showCASE 108: Global Value Chains Reconfigured: Risks and Opportunities of the COVID-19 Networks Disruptions
In this issue of showCASE, we analyse the COVID-19-induced Global Value Chains (GVCs) disruptions and discuss related risks and opportunities. While the outbreak of the pandemic fueled debates on the relevance of vulnerabilities of the current GVCs, the available estimations and country examples suggest that benefits from globalised trade and production networks offset the potential risks.
At the same time, the growing global uncertainty provides a perfect context for a timely and much needed reconfiguration of the existent GVCs and related regulatory frameworks.
Written by Kateryna Karunska
The recent decades of globalisation and ever-growing international trade resulted in unprecedented integration and interdependency of the local and global production networks. Specifically, with trade-in, intermediate goods and services accounting for about 70% of total international trade, Global Value Chains (GVCs) play a crucial role in global growth and the ‘catching-up’ process of developing countries. Yet, while GVCs provide many opportunities for companies and small and medium-sized enterprises (SMEs), in particular, they remain highly concentrated and largely embedded within multinational enterprises which account for more than 30% of the global production. While beneficial at normal times, such a degree of interdependence creates risks of deep economic implications for companies operating within GVCs and, by cascade, for the economy as a whole. Indeed, the history of extreme weather events provides examples of rapid and profound economic disruptions of the supply chain linkages. Thus, while the 2010 flood in Pakistan has largely affected local cotton and textiles production, the effects of the 2011 flood in Thailand were felt well beyond the national borders, affecting tech companies in the United States and Japan.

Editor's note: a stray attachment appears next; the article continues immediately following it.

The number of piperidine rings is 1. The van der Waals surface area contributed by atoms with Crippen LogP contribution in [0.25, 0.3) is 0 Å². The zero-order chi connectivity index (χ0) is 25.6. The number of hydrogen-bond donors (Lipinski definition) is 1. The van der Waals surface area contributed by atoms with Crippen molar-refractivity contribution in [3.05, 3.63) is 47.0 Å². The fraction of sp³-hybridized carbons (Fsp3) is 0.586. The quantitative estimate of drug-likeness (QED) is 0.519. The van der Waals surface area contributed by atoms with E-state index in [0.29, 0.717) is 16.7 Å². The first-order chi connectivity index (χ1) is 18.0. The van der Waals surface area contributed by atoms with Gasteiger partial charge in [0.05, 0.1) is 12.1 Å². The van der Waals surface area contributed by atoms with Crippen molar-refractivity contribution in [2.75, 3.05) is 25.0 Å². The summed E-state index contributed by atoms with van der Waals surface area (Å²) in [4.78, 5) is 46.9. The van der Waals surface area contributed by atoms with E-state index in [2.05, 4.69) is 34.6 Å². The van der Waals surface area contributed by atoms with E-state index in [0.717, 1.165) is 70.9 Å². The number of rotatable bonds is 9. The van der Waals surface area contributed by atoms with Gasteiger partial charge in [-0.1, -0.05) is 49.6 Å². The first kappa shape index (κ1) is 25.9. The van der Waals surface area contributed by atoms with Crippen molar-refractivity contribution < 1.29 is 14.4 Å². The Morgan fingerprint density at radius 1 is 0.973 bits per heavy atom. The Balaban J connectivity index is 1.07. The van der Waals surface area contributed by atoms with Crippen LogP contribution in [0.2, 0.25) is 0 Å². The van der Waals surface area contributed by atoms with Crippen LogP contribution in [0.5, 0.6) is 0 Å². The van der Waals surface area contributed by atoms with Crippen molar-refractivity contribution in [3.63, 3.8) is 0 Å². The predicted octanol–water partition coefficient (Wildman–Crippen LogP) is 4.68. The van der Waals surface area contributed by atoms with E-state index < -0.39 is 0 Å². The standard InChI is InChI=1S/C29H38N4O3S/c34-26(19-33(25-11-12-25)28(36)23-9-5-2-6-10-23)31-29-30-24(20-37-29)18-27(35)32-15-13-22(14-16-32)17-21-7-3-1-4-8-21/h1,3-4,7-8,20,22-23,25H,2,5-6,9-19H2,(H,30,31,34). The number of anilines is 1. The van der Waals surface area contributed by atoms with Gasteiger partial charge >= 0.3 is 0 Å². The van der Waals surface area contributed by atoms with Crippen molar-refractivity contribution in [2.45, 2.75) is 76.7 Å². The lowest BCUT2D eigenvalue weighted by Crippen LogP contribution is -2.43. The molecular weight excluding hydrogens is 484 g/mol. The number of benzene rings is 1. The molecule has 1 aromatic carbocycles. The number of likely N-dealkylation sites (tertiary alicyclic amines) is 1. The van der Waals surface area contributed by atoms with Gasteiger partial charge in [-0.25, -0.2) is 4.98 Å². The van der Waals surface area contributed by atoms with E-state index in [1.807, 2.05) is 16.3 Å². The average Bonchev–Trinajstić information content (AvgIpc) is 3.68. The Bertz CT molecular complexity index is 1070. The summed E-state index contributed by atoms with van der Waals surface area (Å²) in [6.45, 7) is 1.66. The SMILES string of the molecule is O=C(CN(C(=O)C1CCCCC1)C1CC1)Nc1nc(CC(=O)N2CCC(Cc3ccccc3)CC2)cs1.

The outbreak of the COVID-19 has further boosted debates on the relevance and intrinsic vulnerability of the GVCs. Thus, some argue that GVCs’ mechanisms contributed significantly to the transmission of economic shocks and proliferation of the crisis from local industrial production drop in a number of Chinese provinces first-hit by the pandemic to the vast majority of advanced and emerging economies worldwide. Further, the supply of essential goods (including food and medical supply) has been impaired by the high concentration of production in China and, largely, the rapid expansion of demand. In this light, prior reshoring of production would have provided insulation and allowed to cushion the negative effects of the global trade disruption.